Alan Bradley abradley1 at bigpond.com
Thu Apr 11 07:52:22 MDT 2002

The people's power strategy

The series of people's power uprisings has not only posed the strategy
question for the left, but has also led to the further concretisation of the
character of the revolution in the country.

Before the Edsa uprisings, questions of strategy for the Philippine
revolution were often debated in the context of revolutionary models in
other countries. The most prominent was the protracted people's war strategy
(PPW), which is eternally affirmed by the Maoist CPP as the only road to
victory. Later on, the Vietnamese model and the Latin American revolutionary
experience (Nicaragua, El Salvador) led to the coinage of the so-called
politico-military strategy, which was seen by some as a more appropriate
strategy for the Philippines.

The successes, albeit limited, of people's power uprisings have helped
concretise the path to revolution in today's context. The impact of these
uprisings cannot be disregarded. Today, two generations have experienced the
liberating dynamics of two Edsa uprisings - the generation of 1986 and the
generation of 2001.

Compare this with the 32 years of the PPW strategy (a strategy of prolonged
and escalating guerrilla warfare that encircles the cities from the
countryside) by the CPP - with no victory in sight. This is also the case
with the so-called pol-mil strategy, which has led to the weakening and
eventual disbanding of most urban guerrilla groups organised around it.

While the PPW and pol-mil schemas have failed to deliver, people's power
uprisings have erupted leading to the overthrow of two unpopular regimes
over a period of 15 years. (The period of course is unimportant, since
uprisings can never be scheduled but are a result of the escalation of class
struggle to a higher or revolutionary level.) However, due to the
limitations and weaknesses of the Edsa risings, they have never reached
revolutionary proportions.

This means that the people's power strategy (PPS) lays the basis for
building a viable strategy for revolutionary change in the Philippines. The
SPP has referred to PPS previously as the mass struggle strategy, a strategy
of direct mobilisation of the masses, as opposed to the Maoist PPW strategy
or the confused politico-military strategy of a number of party formations.
(Or as opposed to the parliamentarist strategy, such as the "civil society
strategy" of social democratic and popular democratic groups.) People's
power uprisings have been discovered by the Filipino masses, through
concrete experience, as the most effective method of mass struggle.

How do we develop this people's power strategy towards a successful
revolutionary conclusion?

There are three major components of such a strategy. One is the mass
mobilisation itself, which is the most crucial factor. Next is the
establishment of people's power councils, which constitute the organs of
self-rule by the evolutionary masses. This will have to develop to the stage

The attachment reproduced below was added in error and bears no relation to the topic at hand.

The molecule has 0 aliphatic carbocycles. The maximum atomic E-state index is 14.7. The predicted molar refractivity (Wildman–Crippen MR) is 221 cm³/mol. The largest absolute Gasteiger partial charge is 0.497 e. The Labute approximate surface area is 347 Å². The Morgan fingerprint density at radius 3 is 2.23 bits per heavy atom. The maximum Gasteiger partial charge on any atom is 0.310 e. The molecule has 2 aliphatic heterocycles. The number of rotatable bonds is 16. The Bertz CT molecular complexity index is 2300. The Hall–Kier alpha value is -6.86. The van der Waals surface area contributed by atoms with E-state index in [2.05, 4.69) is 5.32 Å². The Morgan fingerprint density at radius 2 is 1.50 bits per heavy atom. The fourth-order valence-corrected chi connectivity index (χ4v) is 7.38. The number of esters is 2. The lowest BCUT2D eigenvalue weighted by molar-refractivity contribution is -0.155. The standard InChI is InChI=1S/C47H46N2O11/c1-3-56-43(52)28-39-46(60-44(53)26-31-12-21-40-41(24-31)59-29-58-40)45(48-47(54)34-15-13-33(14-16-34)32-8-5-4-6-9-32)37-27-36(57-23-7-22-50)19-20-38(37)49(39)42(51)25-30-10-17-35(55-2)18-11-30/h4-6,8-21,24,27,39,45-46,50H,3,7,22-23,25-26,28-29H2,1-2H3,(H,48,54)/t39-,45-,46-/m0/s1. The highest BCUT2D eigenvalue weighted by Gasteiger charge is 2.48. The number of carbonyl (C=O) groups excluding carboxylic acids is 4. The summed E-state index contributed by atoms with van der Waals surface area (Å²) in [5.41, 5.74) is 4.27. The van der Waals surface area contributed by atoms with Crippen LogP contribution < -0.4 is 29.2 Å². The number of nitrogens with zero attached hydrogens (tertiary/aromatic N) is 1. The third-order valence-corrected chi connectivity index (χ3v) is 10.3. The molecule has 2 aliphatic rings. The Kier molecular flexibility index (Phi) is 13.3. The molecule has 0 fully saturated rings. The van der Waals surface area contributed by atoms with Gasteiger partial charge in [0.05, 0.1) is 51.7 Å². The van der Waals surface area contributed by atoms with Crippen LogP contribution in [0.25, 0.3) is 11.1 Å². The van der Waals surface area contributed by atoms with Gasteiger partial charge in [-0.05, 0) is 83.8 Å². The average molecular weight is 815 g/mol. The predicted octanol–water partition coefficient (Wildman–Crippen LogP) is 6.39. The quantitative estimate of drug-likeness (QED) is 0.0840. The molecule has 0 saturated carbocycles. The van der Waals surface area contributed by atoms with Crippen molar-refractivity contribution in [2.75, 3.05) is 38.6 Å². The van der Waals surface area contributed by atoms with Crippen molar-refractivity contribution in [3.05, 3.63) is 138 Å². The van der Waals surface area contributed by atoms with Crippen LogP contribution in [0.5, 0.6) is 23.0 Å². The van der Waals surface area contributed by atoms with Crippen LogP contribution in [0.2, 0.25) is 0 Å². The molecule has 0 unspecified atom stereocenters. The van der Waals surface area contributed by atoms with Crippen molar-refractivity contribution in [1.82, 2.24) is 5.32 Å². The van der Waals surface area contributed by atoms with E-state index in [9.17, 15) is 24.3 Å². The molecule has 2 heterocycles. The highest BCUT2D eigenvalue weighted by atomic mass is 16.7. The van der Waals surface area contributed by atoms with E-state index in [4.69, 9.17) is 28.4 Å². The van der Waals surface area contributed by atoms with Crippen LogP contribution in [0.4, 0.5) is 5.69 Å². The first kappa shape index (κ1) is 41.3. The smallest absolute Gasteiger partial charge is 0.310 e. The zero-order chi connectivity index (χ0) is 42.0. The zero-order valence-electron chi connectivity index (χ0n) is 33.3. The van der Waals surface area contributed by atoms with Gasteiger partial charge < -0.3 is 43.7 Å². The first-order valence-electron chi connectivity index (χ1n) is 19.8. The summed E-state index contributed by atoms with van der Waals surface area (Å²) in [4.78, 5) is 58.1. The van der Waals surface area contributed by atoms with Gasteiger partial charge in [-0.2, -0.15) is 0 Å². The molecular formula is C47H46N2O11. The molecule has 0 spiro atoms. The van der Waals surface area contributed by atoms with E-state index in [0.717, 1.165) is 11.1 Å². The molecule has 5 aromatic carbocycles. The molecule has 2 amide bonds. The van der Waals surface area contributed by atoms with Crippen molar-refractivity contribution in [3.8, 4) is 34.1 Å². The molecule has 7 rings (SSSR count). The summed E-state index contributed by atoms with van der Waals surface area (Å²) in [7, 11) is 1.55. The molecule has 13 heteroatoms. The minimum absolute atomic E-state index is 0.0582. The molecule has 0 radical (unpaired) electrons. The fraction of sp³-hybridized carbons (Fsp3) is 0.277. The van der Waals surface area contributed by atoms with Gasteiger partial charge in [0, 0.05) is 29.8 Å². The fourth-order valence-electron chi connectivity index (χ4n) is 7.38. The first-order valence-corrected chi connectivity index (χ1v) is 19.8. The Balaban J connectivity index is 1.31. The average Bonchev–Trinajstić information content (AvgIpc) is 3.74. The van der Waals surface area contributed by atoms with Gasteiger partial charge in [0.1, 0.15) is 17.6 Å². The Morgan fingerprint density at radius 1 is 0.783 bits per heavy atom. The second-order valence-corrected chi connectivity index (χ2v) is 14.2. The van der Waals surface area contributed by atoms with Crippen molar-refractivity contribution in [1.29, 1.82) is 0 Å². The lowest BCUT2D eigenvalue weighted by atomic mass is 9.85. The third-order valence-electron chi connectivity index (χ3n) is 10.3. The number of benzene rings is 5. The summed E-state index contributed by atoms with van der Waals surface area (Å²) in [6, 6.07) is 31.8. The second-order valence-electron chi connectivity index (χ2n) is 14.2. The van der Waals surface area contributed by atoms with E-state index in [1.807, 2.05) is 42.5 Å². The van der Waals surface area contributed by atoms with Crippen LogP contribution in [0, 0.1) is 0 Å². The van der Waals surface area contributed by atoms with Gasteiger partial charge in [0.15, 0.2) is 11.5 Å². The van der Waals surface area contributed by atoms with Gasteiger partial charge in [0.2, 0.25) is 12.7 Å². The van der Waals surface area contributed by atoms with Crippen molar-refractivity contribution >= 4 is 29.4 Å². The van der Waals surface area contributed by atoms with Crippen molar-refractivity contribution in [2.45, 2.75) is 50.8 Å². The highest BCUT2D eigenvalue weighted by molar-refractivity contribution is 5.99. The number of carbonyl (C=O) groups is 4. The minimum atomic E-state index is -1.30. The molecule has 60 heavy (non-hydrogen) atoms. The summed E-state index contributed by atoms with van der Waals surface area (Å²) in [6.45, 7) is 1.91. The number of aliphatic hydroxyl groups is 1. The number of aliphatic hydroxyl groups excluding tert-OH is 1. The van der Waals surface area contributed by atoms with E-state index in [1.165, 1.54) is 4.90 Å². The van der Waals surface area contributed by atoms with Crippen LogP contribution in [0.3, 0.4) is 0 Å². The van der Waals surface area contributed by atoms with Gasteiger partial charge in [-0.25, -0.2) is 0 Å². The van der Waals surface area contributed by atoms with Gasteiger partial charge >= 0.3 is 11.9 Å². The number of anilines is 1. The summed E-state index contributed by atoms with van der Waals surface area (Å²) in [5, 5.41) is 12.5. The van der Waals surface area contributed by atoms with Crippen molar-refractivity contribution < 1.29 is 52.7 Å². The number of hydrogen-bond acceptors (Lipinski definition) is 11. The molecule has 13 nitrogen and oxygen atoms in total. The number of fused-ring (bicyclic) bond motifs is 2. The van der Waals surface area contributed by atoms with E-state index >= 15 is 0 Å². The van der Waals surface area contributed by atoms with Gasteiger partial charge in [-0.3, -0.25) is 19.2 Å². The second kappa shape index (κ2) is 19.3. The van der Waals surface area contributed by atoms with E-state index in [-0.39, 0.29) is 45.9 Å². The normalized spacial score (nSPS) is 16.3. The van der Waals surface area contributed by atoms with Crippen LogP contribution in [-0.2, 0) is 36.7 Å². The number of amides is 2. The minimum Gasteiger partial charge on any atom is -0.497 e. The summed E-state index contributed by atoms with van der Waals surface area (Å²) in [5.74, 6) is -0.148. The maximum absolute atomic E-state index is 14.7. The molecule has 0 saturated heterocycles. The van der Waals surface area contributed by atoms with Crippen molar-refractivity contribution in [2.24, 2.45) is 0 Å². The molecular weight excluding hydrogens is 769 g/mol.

of arming the masses through self-defence units, militias and ultimately a
people's army.

Third is the military component which takes the form of neutralisation of
the reactionary military institution. Neutralisation here ranges from
paralysing capacity of the army and the police to strike at the revolution
to splitting the military, with a wing of it going over to the insurrection,
i.e., the disintegration of the army.

This means that the character of the revolution is insurrectionary as
opposed to PPW or any other form of guerrilla warfare military strategy.
("Ah, the insurrectionists! Didn't we tell you so?", we can imagine the CPP
leaders commenting.)

Simply put, as Lenin patiently explained to his own party's central
committee, insurrection is the armed uprising of the advanced masses aimed
at the seizure of power:

"To be successful, insurrection must rely not upon conspiracy [here Lenin
was differentiating Marxism from Blanquism]... but upon the advanced class.
That is the first point. Insurrection must rely upon a revolutionary upsurge
of the people. That is the second point. Insurrection must rely upon that
turning-point in the history of the growing revolution when the activity of
the advanced ranks of the people is at its height, and when the vacillations
of the ranks of the enemy ... are strongest. That is the third point."(1)

Most importantly for us today, Lenin also stressed that if the revolutionary
party "has not on its side the sympathy of the majority of the people, as
proved by objective facts", then insurrection is out of the question.

The people's power strategy envisions the spread of the revolutionary
conflagration to various corners of the country (a people's power uprising
that erupts into a revolution will never be confined to Edsa!). The people's
power council (or whatever name history may attach to it) organises and
consolidates the revolution by building the alternative institutions and
structures to the reactionary state (which will have to be smashed and
replaced by these institutions). The paralysis, mutiny or splitting of the
military ensures the final blow that clinches the victory of the

It is not the intent of this paper to elaborate on the components of the
people's power strategy. Suffice it to say that the overall strategy builds
on the concrete character and dynamics of class struggle as it has evolved
in the Philippines over the years. It should also be emphasised at once that
the people's power strategy is based on the existence of a revolutionary
socialist party that will organise and direct the development of the
strategy's various components. We shall return to this topic.

On coup d'etat and revolution

There are groups-mainly the revolutionary section of the Young Officers
Union (YOU), a nationalist formation within the military - that articulate a
strategy called "coup d'etat cum revolution" or "coup cum uprising". The
problem with this strategy is that coup d'etat and revolution are two
contradictory concepts. In the history of the Philippine struggle, coups
have been engineered by the military to counter the rise or to frustrate the
advance of the revolution.

A revolutionary period is characterised by a situation in which the ruling
class cannot rule in the old way and the masses do not want to be ruled in
the old way. The relationship is not only causal (i.e., one factor causes
the rise of the other factor), but the two factors should coexist in a
dialectical manner.